Continuing from where we left off in our last post, I’ve had to do a lot of thinking recently about life, in general, and in terms of how I’m going to live myself. Of course, it is impossible to plan anything out very far, but 1 compiled some general principles, or observe patterns.
The most important thing to remember is that none of this is a competition. (Sorry, Olivia.) A consistent pro-life ethic means all humans are equally valuable and beloved. You’re not more valuable if you are able-bodied, or if you are profoundly disabled. If a perfectly healthy person exists and should happen to be reading this blog post by some chance, you don’t have to feel bad because you have no struggles worthy of beautifying. For one thing, life is hard for everyone, and everyone has struggles, whether those are physical, mental, or spiritual. I mean, look at the state of the world right now. Look at the state of the world in the year 600. Life is pain, highness, and anyone who tells you otherwise is selling something — that goes for everyone, whatever the precise nature of that pain. For another, illness or disability or grief can come upon anyone at any moment: your health is largely out of your control. We don’t get to pick and choose our genetics (and shouldn’t) and there’s only so much we can do for our immune systems, and anyone can fall and splinter a leg, and so on and so on.
Another supremely important thing to remember is the goodness of the body. You won’t find Manichaeism here any more than you’ll find Pelagianism: God created the material world good. Anything bad in it, like atomic bombs, is the result of human sin, and not a part of its essential nature. The human body is good, and we know it will be resurrected and live eternally. It is possible that the animal and vegetable worlds will be renewed as well, since the new heavens and new earth are spoken about broadly enough to allow for that interpretation. (That is kind of another subject, although one about which I have many thoughts.) So it is highly theologically inaccurate to speak of disabled bodies as bad. Our experience of disability is hardly ever fun, but that does not make our existence or the existence of our bodies a bad thing. When being an icon of God is one of the most fundamental facts of your existence, anything bad about you comes from what you choose to do, not from what you are. (I’ll get more into this idea in the third part of this impromptu series; also, I highly recommend Heather Lanier’s Raising A Rare Girl for an excellent presentation of a consistent pro-life ethic applied to this idea. If you take away only one thing from all this, it should be that.)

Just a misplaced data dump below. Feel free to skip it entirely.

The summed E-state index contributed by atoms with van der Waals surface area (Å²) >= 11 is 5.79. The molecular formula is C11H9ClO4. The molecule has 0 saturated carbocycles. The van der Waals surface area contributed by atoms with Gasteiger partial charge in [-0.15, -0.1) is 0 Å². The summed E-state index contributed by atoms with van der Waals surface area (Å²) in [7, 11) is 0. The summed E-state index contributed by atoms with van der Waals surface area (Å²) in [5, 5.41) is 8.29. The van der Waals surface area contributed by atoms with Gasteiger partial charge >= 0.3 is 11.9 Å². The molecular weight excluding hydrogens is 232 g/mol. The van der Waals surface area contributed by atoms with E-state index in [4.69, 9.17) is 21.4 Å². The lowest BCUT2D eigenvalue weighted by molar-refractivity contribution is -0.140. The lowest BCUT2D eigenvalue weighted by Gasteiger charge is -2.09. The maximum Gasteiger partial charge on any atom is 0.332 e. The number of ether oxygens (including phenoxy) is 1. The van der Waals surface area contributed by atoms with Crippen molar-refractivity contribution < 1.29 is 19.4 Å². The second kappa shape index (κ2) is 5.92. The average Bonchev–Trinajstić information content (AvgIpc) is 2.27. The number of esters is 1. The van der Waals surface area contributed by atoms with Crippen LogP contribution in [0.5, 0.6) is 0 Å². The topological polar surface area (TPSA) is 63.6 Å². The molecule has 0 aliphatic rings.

Another thing that follows from the basic pro-life belief outlined above, that this is not a competition for worth
[I had to stop writing here for a moment, because although I was sitting on the couch with the cat on my lap and both of us in positions we regularly adopt when snuggling like this, one of the large muscles in the bottom of my left foot, toward the inside edge, sort of running along the length of the arch right at the side of the foot there, chose that moment to painfully and tangibly move out of place. As you can imagine, this is a very absorbing experience, as it takes a great deal of concentration to move the muscle back into place again, because moving out of place has gotten it all tightened up and stressed, not to mention how much it hurts. I’ve done this on occasion before, but not for a long time, and it just now occurs to me that this too may find its explanation in my new diagnosis. It wasn’t too long, maybe two minutes by the clock from beginning to end, and now my foot and leg are only a little bit sore and I can take up my train of thought again. This has been A Moment (albeit, this exact sort, a rather rare one) In Life and the Writing Process with me.]